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Impact of coronavirus on transformer industry

Article written by Chris Gerber, 25 March 2020


What are the best ways to deal with the virus and prevent disaster?


The transformer industry will not escape the impact of the corona virus. Infection statistics are through the roof. It is already acknowledged that this single virus and the resulting deadly infection will be the single largest challenge the world has faced since the advent of the Second World War. Policies to combat the virus, even in the largely homogeneous European Union, are divergent and differ from country to country. No one appears to be immune. The virus has been indiscriminate; not only has it impacted and infected the factory worker but also royalty, and heads of governments and states. The policies differ in the approach, ranging from total lock down, isolation and self-isolation, to aiming for herd immunity where 60 % of the population should have be infected first in order to achieve this objective. Economists all agree that the world may be heading for recession if the virus is not contained in the short run.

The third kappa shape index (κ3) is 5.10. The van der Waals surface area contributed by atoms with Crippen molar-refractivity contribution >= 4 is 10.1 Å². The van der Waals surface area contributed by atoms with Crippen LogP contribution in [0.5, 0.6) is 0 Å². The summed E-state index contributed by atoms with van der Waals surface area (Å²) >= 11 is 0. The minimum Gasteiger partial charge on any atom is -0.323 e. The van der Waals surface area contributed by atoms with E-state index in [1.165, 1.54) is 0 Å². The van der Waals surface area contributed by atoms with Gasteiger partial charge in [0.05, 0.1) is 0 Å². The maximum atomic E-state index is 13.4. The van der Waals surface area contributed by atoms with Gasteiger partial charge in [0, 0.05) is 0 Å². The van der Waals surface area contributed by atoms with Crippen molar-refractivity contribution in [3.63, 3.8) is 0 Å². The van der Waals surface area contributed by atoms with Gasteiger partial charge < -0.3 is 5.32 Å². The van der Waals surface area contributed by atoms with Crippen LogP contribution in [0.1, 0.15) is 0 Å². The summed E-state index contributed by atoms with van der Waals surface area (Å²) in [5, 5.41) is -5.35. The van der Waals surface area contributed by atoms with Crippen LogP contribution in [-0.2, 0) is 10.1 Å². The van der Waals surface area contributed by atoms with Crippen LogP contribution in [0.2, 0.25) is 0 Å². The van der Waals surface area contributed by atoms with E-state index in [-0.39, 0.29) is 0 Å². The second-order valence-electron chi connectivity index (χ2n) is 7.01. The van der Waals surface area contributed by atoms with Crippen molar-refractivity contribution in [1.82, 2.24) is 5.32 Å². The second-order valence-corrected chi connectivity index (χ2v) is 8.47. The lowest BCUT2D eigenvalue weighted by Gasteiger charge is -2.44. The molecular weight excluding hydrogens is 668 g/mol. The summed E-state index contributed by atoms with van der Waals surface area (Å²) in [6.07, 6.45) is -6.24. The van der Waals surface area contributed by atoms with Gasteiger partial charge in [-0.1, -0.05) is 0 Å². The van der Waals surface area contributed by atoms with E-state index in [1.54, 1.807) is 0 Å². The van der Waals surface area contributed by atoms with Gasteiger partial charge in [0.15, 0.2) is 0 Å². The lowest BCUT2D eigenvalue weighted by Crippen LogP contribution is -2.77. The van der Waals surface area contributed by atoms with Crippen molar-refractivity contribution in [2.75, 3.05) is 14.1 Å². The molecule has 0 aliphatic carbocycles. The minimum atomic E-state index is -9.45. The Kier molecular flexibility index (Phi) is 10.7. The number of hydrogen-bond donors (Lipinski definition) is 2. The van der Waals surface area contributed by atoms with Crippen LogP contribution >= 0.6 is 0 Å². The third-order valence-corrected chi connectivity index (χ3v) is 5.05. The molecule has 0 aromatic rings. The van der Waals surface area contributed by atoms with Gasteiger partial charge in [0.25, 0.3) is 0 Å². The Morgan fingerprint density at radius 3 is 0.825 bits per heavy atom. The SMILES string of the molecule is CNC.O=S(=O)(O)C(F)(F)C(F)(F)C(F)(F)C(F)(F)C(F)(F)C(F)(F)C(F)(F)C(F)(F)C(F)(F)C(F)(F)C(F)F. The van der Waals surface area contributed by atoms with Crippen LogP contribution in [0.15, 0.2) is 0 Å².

What are the best ways to deal with the virus and prevent disaster? No doubt there will be mainly different ways of approach. Here are some pointers:


* Setting priorities to manage the rapidly changing business landscape. Setting priorities to manage the crisis is imperative. It is not business as usual. The transformer industry is built on all the important foundation blocks: the ability to design, manufacture and deliver transformers within the desired specification and quality, within the right time frames, and the delivery at the correct location. Central in this is the relation of trust between the manufacturer and the customer base. This is a long-term relationship, cultivated over time and credibility. Setting priorities and managing the natural resources in the manufacturing process would be paramount to maintain this customer – supplier relationship in a time for crisis.